What is more unknown is why drug ads that sow hypochondria, raise health fears and "sell" diseases are often the most common--and effective--even when the drugs themselves are of questionable safety.
Cymbalta ads were the nation's fourth most frequent drug ads in 2009 making Eli Lilly $3.1 billion in one year, despite the antidepressant's links to liver problems and suicide. Pfizer spent $157 million advertising Lyrica for fibromyalgia in 2009, despite the seizure pill's links to life threatening, allergic reactions. The same year, it spent $107 million advertising the antidepressant Pristiq even though it also had links to liver problems.
Before direct-to-consumer advertising, which began in 1999, ads which "sold" diseases said to afflict normal people were rampant, often casting women, children, the elderly and mentally ill in a bad light. Today, the ads still cast women, children, the elderly and mentally ill in a bad light--except that now they are targeted at us instead of doctors!
When psychiatric drugs first became popular for use in the general population, in the late 1960s, everyday personality problems became imbued with psychiatric labels. "Lady, your anxiety is showing (over a coexisting depression)," says a 1970 ad, showing an older, wrinkly woman in a bouffant wig with gigantic sunglasses and garish jewelry. "On the visible level, this middle-aged patient dresses to look too young, exhibits a tense, continuous smile and may have bitten nails or overplucked eyebrows," says the ad copy. "What doesn't show as clearly is the coexisting depression." The ad, both sexist and ageist, suggests the woman needs the antidepressant and tranquillizer Triavil.
Another ad from 1968 shows a bored, upper middle class couple whose hauteur is also said to really be depression. "Do you have patients who try to hide frustration behind conformity?" says the ad for the antidepressant Aventyl HCl.
A three-page consumer ad in the late 2000s similarly conveys that everyday psychological traits could actually be dire mental problems that require medication. If you are "talking too fast," "spending out of control," "sleeping less," "flying off the handle" and "buying things you don't need," you could be suffering from bipolar disorder said the ads, which appeared in magazines like People. And here you thought it was the coffee. Accompanying photos of a woman screaming into a phone and contorting her face are so extreme they could come out of the movie Halloween Part II, if the woman were holding a knife.
Psychiatric drugs are not just advertised for every day personality problems. Pharma is pushing them for everyday pain conditions. Eli Lilly's original depression campaign for the antidepressant Cymbalta, "Depression Hurts," seems to anticipate its subsequent approval for pain conditions including back problems. Now ads tout Cymbalta as a "non-narcotic, once daily analgesic FDA approved for 3 indications across 4 different chronic pain conditions," as if it does not have severe controversial psychiatric risks including the suicide of volunteers who tested it.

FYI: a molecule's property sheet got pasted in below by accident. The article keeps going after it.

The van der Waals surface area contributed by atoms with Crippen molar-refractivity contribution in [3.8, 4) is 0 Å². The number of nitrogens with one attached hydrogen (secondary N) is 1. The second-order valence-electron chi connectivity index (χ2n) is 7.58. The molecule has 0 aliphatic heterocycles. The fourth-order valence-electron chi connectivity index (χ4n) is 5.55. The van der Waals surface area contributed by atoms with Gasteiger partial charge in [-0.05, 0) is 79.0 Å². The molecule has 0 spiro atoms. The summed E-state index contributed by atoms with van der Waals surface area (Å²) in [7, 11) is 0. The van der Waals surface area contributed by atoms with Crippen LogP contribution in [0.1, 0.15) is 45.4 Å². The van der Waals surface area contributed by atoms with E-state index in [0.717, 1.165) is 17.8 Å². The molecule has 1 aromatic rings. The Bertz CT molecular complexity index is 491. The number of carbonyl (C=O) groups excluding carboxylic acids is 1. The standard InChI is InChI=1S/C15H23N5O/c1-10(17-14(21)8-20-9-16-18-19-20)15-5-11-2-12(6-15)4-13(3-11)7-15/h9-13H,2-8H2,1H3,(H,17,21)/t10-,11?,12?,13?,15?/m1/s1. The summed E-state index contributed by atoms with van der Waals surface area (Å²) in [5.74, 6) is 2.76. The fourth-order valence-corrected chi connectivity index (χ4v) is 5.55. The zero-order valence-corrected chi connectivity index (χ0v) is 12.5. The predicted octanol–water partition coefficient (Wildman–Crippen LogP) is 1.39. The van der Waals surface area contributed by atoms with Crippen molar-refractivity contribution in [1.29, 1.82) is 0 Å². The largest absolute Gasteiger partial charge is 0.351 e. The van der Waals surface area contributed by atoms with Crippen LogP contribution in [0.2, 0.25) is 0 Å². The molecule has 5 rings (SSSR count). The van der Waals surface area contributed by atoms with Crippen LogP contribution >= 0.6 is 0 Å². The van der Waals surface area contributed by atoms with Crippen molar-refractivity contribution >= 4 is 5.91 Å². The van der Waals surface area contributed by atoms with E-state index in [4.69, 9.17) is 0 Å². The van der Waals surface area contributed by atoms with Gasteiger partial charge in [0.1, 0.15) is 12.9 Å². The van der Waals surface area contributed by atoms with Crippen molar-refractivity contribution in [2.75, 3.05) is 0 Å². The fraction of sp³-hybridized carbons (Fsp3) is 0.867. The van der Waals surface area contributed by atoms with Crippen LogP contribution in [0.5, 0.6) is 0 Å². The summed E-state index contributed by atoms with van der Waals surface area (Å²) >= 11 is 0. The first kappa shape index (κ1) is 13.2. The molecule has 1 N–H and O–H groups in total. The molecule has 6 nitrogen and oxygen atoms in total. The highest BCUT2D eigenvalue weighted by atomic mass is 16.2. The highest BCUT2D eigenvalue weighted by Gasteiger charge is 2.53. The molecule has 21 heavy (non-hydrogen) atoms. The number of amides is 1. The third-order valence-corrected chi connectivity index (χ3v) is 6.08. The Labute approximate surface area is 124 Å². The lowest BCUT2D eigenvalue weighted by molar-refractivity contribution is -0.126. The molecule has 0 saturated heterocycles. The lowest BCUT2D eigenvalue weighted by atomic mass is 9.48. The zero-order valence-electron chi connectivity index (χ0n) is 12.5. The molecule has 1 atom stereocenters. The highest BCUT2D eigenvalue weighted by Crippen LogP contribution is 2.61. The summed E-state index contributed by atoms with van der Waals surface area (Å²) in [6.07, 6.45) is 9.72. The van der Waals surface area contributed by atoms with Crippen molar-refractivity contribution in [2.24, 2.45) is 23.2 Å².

And seizure and epilepsy drugs, known for major allergic and psychiatric reactions, are also becoming pain franchises. "What's causing your chronic widespread muscle pain?" asks an ad for the seizure and epilepsy drug Lyrica. "The answer may be overactive nerves," says the ad even though "widespread muscle pain" and "over-active nerves," are not mentioned in the approved labeling for Lyrica, says pharmaceutical reporter John Mack.
The military spent $35 million on seizure and epilepsy drugs in 2009 alone, including for migraines, headaches and pain.
And speaking of overkill, ads for genetically-engineered injected drugs like Humira, approved to treat serious diseases like Crohn's disease, psoriatic arthritis and chronic plaque psoriasis look like they are designed to sell beer or beauty treatments not immune suppressing drugs that invite cancers and lethal infections.
DTC ads don't just escalate everyday problems into psychiatric problems, they also escalate real psychiatric problems into irresponsible, sensationalistic stereotypes. Ads for the best selling antipsychotic Risperdal, widely used in children, and in soldiers with PTSD, suggest that people with mental illness have hallucinatory fears about "boiling rain" and "dog women." The "dog woman" ad, showing a half dog, half woman crouched on her elbows, her eyes blackened, furthers the sensationalizing of mental illness with the tag line, "Because Relapses Are A Living Nightmare."
Long before Pharma convinced parents, teachers and clinicians that millions of US kids had Attention Deficit Hyperactivity Disorder (ADHD), kids were said to suffer from "Minimal Brain Dysfunction" (MBD) and "Hyperkinesis" two conditions that were essentially the same as ADHD. In fact, so many kids had MBD by 1976, an ad for the drug Cylert hailed the "Importance of single daily dose to the child, the parents and the teacher," because kids wouldn't have to be singled out anymore at pill time at school. (ADHD has been so huckstered, a YMCA ad spoofs it with the headline, "Before Video Games, Before Facebook, Before Ritalin, There Was Basketball.")
Yet neither Cylert--whose approval the FDA withdrew in 2005 because of liver failure and deaths--or the current ADHD drugs are safe. In 2009, researchers reported that kids are more likely to die sudden deaths on them and the American Heart Association recommends electrocardiograms (ECGs) before kids take them. And yet, combined sales of ADHD drugs continue to grow from $4.05 billion to $7.42 billion in 2010.
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